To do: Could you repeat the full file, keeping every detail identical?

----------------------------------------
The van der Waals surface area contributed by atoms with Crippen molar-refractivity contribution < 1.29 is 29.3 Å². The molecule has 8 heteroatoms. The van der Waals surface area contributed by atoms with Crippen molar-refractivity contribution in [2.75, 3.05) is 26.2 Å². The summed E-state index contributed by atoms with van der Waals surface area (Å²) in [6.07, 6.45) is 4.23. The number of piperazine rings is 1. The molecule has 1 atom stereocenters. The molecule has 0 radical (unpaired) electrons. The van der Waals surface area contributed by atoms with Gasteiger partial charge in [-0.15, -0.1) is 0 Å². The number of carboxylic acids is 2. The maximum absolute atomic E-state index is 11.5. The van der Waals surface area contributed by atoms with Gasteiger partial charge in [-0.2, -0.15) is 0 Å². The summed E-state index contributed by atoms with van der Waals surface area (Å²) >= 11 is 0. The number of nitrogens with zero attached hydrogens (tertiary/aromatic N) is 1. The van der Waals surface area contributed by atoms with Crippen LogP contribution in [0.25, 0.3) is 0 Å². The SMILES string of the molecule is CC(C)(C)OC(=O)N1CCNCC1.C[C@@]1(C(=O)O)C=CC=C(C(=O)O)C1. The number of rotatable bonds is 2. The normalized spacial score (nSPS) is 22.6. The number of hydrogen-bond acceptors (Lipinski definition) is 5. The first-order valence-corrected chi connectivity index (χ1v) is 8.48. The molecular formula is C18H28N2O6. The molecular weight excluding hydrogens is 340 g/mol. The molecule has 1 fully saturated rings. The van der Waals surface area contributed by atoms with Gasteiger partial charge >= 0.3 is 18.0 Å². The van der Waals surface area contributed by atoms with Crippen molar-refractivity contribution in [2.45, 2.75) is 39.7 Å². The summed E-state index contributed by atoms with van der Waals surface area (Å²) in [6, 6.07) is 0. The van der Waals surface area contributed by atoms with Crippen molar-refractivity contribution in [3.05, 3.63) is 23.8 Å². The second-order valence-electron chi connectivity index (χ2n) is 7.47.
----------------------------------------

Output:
The van der Waals surface area contributed by atoms with Crippen molar-refractivity contribution < 1.29 is 29.3 Å². The molecule has 8 heteroatoms. The van der Waals surface area contributed by atoms with Crippen molar-refractivity contribution in [2.75, 3.05) is 26.2 Å². The summed E-state index contributed by atoms with van der Waals surface area (Å²) in [6.07, 6.45) is 4.23. The number of piperazine rings is 1. The molecule has 1 atom stereocenters. The molecule has 0 radical (unpaired) electrons. The van der Waals surface area contributed by atoms with Gasteiger partial charge in [-0.15, -0.1) is 0 Å². The number of carboxylic acids is 2. The maximum absolute atomic E-state index is 11.5. The van der Waals surface area contributed by atoms with Gasteiger partial charge in [-0.2, -0.15) is 0 Å². The summed E-state index contributed by atoms with van der Waals surface area (Å²) >= 11 is 0. The number of nitrogens with zero attached hydrogens (tertiary/aromatic N) is 1. The van der Waals surface area contributed by atoms with Crippen LogP contribution in [0.25, 0.3) is 0 Å². The SMILES string of the molecule is CC(C)(C)OC(=O)N1CCNCC1.C[C@@]1(C(=O)O)C=CC=C(C(=O)O)C1. The number of rotatable bonds is 2. The normalized spacial score (nSPS) is 22.6. The number of hydrogen-bond acceptors (Lipinski definition) is 5. The first-order valence-corrected chi connectivity index (χ1v) is 8.48. The molecular formula is C18H28N2O6. The molecular weight excluding hydrogens is 340 g/mol. The molecule has 1 fully saturated rings. The van der Waals surface area contributed by atoms with Gasteiger partial charge >= 0.3 is 18.0 Å². The van der Waals surface area contributed by atoms with Crippen molar-refractivity contribution in [2.45, 2.75) is 39.7 Å². The summed E-state index contributed by atoms with van der Waals surface area (Å²) in [6, 6.07) is 0. The van der Waals surface area contributed by atoms with Crippen molar-refractivity contribution in [3.05, 3.63) is 23.8 Å². The second-order valence-electron chi connectivity index (χ2n) is 7.47.